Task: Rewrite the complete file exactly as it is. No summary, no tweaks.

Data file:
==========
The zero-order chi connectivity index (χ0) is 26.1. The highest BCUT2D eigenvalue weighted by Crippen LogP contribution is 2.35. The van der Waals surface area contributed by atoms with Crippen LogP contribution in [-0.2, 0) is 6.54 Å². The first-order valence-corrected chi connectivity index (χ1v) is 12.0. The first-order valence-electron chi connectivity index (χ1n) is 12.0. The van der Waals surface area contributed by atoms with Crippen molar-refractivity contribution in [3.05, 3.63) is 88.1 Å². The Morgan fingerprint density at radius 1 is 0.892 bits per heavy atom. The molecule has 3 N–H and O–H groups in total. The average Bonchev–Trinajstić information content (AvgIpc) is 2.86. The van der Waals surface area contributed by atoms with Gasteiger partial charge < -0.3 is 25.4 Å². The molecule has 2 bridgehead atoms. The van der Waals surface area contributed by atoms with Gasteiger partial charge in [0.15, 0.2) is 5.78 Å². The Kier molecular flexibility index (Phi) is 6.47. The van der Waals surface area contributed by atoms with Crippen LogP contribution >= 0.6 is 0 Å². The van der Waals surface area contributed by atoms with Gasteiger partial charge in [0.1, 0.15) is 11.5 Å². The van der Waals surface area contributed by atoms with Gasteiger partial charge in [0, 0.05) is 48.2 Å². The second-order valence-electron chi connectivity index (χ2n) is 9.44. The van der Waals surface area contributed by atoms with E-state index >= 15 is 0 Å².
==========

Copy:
The zero-order chi connectivity index (χ0) is 26.1. The highest BCUT2D eigenvalue weighted by Crippen LogP contribution is 2.35. The van der Waals surface area contributed by atoms with Crippen LogP contribution in [-0.2, 0) is 6.54 Å². The first-order valence-corrected chi connectivity index (χ1v) is 12.0. The first-order valence-electron chi connectivity index (χ1n) is 12.0. The van der Waals surface area contributed by atoms with Crippen molar-refractivity contribution in [3.05, 3.63) is 88.1 Å². The Morgan fingerprint density at radius 1 is 0.892 bits per heavy atom. The molecule has 3 N–H and O–H groups in total. The average Bonchev–Trinajstić information content (AvgIpc) is 2.86. The van der Waals surface area contributed by atoms with Gasteiger partial charge < -0.3 is 25.4 Å². The molecule has 2 bridgehead atoms. The van der Waals surface area contributed by atoms with Gasteiger partial charge in [0.15, 0.2) is 5.78 Å². The Kier molecular flexibility index (Phi) is 6.47. The van der Waals surface area contributed by atoms with Crippen LogP contribution >= 0.6 is 0 Å². The van der Waals surface area contributed by atoms with Gasteiger partial charge in [0.1, 0.15) is 11.5 Å². The van der Waals surface area contributed by atoms with Gasteiger partial charge in [0, 0.05) is 48.2 Å². The second-order valence-electron chi connectivity index (χ2n) is 9.44. The van der Waals surface area contributed by atoms with E-state index >= 15 is 0 Å².